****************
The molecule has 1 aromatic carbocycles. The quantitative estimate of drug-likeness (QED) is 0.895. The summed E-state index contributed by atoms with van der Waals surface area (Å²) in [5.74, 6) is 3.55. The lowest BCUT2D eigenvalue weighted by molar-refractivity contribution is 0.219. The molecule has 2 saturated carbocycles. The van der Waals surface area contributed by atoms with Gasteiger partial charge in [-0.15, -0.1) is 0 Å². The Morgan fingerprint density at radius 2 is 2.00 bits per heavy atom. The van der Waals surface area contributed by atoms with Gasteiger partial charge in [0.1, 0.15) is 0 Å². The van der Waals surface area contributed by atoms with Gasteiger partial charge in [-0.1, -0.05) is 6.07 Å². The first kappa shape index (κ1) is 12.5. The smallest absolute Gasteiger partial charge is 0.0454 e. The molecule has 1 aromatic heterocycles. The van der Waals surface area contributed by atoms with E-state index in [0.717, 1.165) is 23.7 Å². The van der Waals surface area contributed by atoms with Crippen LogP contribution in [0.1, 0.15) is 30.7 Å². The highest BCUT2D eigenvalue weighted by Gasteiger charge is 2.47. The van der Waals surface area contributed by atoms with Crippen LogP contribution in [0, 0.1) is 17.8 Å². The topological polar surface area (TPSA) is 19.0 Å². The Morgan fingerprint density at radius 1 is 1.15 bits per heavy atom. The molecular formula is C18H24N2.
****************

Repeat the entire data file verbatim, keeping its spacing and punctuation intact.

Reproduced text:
The molecule has 1 aromatic carbocycles. The quantitative estimate of drug-likeness (QED) is 0.895. The summed E-state index contributed by atoms with van der Waals surface area (Å²) in [5.74, 6) is 3.55. The lowest BCUT2D eigenvalue weighted by molar-refractivity contribution is 0.219. The molecule has 2 saturated carbocycles. The van der Waals surface area contributed by atoms with Gasteiger partial charge in [-0.15, -0.1) is 0 Å². The Morgan fingerprint density at radius 2 is 2.00 bits per heavy atom. The van der Waals surface area contributed by atoms with Gasteiger partial charge in [0.1, 0.15) is 0 Å². The van der Waals surface area contributed by atoms with Gasteiger partial charge in [-0.1, -0.05) is 6.07 Å². The first kappa shape index (κ1) is 12.5. The smallest absolute Gasteiger partial charge is 0.0454 e. The molecule has 1 aromatic heterocycles. The van der Waals surface area contributed by atoms with E-state index in [0.717, 1.165) is 23.7 Å². The van der Waals surface area contributed by atoms with Crippen LogP contribution in [0.1, 0.15) is 30.7 Å². The highest BCUT2D eigenvalue weighted by Gasteiger charge is 2.47. The van der Waals surface area contributed by atoms with Crippen LogP contribution in [0, 0.1) is 17.8 Å². The topological polar surface area (TPSA) is 19.0 Å². The Morgan fingerprint density at radius 1 is 1.15 bits per heavy atom. The molecular formula is C18H24N2.